4.) Browns: WR Sammy Watkins, Clemson (6’1, 200) – In a tier by himself at the wide receiver position, Watkins can do it all and has the potential to be a true #1 WR. The Browns already have a #1 WR with Josh Gordon, but as a 2nd round supplemental pick, he’s not being paid like a #1 yet. The Browns literally have no other NFL quality receivers on their roster, except for recent free agent signing Andrew Hawkins who is best suited as a slot receiver. This may seem like a luxury pick, but Watkins is the best offensive player on the board and gives whoever the QB is another legit weapon opposite Gordon. Look for the Browns to address the QB position with their second first rounder (26) or early in round 2.
5.) Raiders: OT Jake Mathews, Texas A&M (6’5, 305) – Al Davis’ Raiders were known for making risky first round picks, but Reggie McKenzie is about as far from Al Davis as you can get and he takes the surest thing in this year’s draft, a lineman from the Matthews family. Jake Matthews is the most polished LT prospect in the draft and can step in and start on day 1. I don’t know why McKenize let LT Jared Veldheer go, but that ship has sailed and the Raiders now have a huge hole at the left tackle position. They did a good job signing Austin Howard for somewhere on the right side of the line, but the Roger Saffold signing was terrible and Mackenzie got lucky his owner stepped in and called it off. There are no decent left tackles left in free agency and the Raiders don’t have any legitimate candidates on their roster, so I don’t see any other choice than to draft one here.
6.) Falcons: LB Khalil Mack, Buffalo (6’3, 245) – Mack didn’t face much competition at Buffalo but he dominated (28.5 sacks, 75 TFLs) during his career there and backed it up at the combine with top 5 marks in 4 of the 6 drills he participated in and then looked even better at his pro day. Mack has a shot to go #1 overall and is a steal at the 6th pick if the Falcons stay here. They are switching to a 3-4 defense and Mack would give them a dominant OLB to build around. The Falcons need offensive line help in a bad way too and they may trade up for one of the elite tackles (or Clowney), but they also need an edge rusher and Mack is the closest thing to Lawrence Taylor to come around in a long time.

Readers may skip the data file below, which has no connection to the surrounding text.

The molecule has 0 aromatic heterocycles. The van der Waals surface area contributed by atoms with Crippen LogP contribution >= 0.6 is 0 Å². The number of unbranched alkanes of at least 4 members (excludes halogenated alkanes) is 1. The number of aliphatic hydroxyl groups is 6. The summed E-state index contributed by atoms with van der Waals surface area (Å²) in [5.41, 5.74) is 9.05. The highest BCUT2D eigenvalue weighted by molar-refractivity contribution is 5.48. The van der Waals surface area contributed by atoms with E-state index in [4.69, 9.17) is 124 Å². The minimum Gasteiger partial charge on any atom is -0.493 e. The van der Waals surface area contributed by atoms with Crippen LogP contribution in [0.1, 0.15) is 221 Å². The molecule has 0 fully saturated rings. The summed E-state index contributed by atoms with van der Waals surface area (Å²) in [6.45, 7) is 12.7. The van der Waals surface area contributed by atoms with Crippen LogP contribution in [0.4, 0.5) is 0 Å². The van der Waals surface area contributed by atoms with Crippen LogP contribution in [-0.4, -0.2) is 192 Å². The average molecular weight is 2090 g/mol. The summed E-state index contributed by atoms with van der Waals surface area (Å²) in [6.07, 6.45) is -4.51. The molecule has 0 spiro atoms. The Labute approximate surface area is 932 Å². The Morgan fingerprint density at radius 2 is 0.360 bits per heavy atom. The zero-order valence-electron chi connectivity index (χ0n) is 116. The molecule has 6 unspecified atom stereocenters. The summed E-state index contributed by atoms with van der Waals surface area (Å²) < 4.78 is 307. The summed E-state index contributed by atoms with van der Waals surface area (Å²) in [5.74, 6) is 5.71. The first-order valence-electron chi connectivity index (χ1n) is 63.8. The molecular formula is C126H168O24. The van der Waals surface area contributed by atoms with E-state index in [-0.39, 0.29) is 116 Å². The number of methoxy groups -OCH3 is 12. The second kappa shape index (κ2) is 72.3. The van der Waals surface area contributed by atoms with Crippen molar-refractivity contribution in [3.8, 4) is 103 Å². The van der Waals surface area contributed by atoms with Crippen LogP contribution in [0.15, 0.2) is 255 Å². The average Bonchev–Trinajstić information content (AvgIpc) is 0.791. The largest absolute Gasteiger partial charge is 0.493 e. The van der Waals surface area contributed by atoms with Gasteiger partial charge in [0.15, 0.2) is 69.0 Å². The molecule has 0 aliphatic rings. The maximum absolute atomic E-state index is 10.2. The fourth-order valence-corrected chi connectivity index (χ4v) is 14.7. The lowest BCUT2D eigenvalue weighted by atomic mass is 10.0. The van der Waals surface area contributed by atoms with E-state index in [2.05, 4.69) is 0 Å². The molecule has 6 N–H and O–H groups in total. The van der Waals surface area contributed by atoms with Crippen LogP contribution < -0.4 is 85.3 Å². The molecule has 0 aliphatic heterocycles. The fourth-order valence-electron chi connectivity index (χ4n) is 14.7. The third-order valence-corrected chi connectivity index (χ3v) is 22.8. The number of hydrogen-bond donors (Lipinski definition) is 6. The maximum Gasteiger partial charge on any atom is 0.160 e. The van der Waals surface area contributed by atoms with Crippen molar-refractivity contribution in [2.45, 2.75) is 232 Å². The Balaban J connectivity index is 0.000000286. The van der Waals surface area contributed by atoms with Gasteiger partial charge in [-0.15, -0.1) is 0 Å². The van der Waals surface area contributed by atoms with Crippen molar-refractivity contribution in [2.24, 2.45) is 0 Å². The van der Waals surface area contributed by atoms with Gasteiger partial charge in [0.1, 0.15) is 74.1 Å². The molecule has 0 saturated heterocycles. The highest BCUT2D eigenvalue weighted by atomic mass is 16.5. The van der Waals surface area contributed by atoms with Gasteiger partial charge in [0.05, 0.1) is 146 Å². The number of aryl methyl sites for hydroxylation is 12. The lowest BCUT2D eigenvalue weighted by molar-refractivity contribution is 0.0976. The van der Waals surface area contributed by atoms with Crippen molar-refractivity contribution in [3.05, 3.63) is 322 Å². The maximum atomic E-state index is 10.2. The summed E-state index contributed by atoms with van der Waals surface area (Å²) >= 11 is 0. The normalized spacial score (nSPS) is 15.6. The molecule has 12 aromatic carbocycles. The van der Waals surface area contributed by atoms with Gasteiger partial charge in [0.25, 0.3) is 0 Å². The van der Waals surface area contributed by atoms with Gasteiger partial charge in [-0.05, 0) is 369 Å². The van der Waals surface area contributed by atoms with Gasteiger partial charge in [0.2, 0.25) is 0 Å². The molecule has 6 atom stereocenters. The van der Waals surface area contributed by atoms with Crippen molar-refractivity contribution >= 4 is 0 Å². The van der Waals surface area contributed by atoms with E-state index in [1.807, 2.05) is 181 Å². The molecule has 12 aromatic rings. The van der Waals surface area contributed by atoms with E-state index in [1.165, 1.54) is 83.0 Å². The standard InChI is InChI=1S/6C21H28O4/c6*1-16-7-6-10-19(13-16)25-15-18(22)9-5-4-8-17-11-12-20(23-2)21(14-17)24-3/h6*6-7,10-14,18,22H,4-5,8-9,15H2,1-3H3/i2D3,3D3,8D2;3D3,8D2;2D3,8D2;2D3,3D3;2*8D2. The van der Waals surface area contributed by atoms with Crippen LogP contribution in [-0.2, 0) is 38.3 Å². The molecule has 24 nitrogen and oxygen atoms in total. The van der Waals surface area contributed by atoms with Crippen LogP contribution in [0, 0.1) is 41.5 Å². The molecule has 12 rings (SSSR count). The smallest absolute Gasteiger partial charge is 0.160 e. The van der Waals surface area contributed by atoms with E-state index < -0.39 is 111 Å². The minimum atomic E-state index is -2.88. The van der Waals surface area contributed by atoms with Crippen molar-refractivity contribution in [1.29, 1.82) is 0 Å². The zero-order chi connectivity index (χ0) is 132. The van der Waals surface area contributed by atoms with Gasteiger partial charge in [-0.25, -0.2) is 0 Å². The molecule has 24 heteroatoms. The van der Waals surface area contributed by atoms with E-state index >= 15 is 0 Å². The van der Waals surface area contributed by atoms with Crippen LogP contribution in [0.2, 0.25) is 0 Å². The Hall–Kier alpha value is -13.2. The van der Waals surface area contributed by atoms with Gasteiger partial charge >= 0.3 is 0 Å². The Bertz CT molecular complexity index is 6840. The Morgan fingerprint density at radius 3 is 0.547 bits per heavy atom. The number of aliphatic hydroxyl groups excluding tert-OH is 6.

7) Bucanneers: QB Teddy Bridgewater, Lousiville (6’3, 205) – Lovie Smith needs to get a franchise QB in place so he can focus on what he does best, building an elite defense. Lovie has already made it clear that Mike Glennon is not the answer at QB and recent free agent signing Josh McCown is just a stop-gap solution. Lovie won’t look a gift horse in the mouth and pass on Bridgewater, who has all the tools to be a great NFL QB. He had a mediocre pro day, but his game tape is excellent. There are also concerns that his build is too slight and that he won’t hold up to the rigors of the NFL game. He might not, but the McCown signing gives him a year or so to bulk up. Bridgewater is the best pure passer in this draft and his accuracy and ability to throw receivers open is far superior to Bortles. He should help improve a mediocre Buccaneers receiving core once he takes over.
8.) Vikings: QB Johnny Manziel, Texas A&M (6’1, 200) – He’s short, his decision-making is suspect, and he seems like a bit of a prima-donna, but Manziel is fun to watch and can put a team on his back for long stretches. After a few seasons of Ponder, Cassell, and Freeman, a little fun is badly needed in Minnesota. Manziel has better arm strength then advertised, great wheels, and intangibles that can’t be taught. He’s reminds me a lot of Jim McMahon both off and on the field, albeit a more mobile version. Drafting Manziel is risky, but the Vikings need a QB and he is the best option on the board at this point of the draft.